Sat | Apr 20, 2019

Garth Rattray | Patients, the unsung heroes

Published:Monday | October 15, 2018 | 12:42 AM

National Heroes Day is a time to remember and pay homage to our national heroes. It is also the day that we openly acknowledge those among us who have earned national honours and awards.

A hero is defined as “a person who is admired for their courage, outstanding achievements, or noble qualities”. And, courage is defined as “bravery, the ability to do something that frightens one”. People often confuse bravery with fearlessness, but sometimes they may be exact opposites.

A person who appears fearless in the face of danger, even though he or she is experiencing fear inside, is brave or courageous. However, a person who does not experience fear (out of ignorance or foolhardiness) when doing something or facing a situation is not courageous because he or she is not acting in spite of fear.

Having to face medical situations can be terrifying. Even a routine trip to the doctor can conjure up scary situations of bad findings on examination or bad results from investigations.

Several people get worked up as soon as they see a physician, and this can impact their resting blood pressure and pulse-rate readings significantly - the so-called ‘white coat syndrome’.

In general, people don’t like having to go to the doctor. Even doctors don’t like going to the doctor.

There are several uncomfortable issues with seeing medical personnel. You have to be totally honest because your life may depend on it. You will probably have to be examined and sometimes that entails the examination of very private parts. This is usually embarrassing, even though you know deep inside that doctors and nurses have seen everything that you might possibly have, but it’s different because it’s yours.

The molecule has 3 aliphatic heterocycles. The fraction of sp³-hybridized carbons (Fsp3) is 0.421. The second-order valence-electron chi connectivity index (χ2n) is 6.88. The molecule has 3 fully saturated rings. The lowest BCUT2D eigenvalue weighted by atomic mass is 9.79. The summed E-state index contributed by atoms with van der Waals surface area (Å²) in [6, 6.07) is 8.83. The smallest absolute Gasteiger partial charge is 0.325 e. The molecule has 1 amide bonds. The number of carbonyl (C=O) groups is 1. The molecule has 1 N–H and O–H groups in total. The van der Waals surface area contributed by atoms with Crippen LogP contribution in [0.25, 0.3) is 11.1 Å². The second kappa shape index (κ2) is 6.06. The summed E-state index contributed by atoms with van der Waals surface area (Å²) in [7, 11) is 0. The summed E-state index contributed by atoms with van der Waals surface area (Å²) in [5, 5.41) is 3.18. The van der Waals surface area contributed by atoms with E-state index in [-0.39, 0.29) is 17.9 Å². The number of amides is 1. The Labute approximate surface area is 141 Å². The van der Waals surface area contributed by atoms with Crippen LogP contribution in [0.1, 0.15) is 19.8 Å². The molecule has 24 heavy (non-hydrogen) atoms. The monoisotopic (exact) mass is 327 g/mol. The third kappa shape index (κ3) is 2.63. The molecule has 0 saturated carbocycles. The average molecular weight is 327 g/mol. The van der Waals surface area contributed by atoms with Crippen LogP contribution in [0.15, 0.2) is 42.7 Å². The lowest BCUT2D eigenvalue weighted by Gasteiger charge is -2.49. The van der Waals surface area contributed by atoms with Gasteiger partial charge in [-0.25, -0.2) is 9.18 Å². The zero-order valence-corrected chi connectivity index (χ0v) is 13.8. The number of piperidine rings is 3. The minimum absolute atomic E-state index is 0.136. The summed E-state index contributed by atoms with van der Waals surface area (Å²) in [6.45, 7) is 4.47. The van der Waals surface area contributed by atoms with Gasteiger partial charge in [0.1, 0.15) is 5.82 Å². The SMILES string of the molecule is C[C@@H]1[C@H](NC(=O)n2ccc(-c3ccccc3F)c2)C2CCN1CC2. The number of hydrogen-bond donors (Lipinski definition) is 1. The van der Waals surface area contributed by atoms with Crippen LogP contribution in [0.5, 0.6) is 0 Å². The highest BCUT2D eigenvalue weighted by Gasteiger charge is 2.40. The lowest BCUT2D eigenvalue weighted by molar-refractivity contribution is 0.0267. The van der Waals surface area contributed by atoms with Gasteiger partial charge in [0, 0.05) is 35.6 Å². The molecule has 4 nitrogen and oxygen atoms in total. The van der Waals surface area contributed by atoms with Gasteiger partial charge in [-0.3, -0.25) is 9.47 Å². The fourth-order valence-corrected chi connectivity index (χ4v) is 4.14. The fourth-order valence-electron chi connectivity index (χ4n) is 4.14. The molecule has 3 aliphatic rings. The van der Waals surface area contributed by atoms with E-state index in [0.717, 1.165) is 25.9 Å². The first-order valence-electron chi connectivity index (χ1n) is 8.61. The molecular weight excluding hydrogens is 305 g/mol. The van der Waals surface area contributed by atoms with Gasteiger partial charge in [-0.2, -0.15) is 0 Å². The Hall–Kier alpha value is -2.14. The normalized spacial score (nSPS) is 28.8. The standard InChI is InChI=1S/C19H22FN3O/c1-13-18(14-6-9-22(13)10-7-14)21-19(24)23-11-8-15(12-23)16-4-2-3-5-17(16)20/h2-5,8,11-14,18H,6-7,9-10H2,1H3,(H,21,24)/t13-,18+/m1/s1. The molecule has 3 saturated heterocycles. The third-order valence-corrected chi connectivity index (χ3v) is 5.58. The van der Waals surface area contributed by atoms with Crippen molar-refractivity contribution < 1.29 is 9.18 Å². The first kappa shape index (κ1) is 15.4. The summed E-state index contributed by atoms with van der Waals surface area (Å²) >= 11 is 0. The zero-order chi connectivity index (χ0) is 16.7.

During the physical exam, patients keenly observe the face of the examiner for subtle facial features that betray a bad finding. Every grunt, sigh, deep breath, clearing of the throat, groan could mean that the doc has discovered something horribly wrong with you, so you observe with bated breath.

And if you do any investigation, there’s always the worry that it may reveal something that will cause suffering and death. Going to a doctor always takes courage, especially if there is something that’s seriously bothering you.

My greatest inspiration comes from patients who must face life-and-death situations.

Unfortunately, every doctor inevitably comes across life-threatening and terminal diseases. No doctor finds breaking that kind of news to any patient easy to do. There’s no other situation as deeply emotional as telling a patient that he/she has an aggressive cancer.

The bravery of people facing criminals in gun battles or life-and-death struggles is often extolled, but no one recognises the courage that it takes to absorb horrendous news about your health and march bravely forward to face whatever may come.

Some retreat and choose to ignore or deny their problem. However, I always tell patients that, if they ignore the problem, the problem will not ignore them. If they ignore the problem, they deny themselves a fighting chance. Sooner or later, it always catches up to them.

I recall having to tell an elderly lady that we found a cancer that had already spread to her liver. To my astonishment, she thanked me and explained that, at last, someone could tell her what was going wrong and she appreciated that very much. To this very day, I can recall her smiling face as she tried to console me because I could not hide my distress at feeling helpless in the face of her terminal illness.

On National Heroes Day, we should broadly acknowledge all the brave, unknown souls that are embroiled in struggles with illnesses that can or will disable, maim, punish or kill them. They deserve our good wishes and prayers.

- Garth A. Rattray is a medical doctor with a family practice. Email feedback to and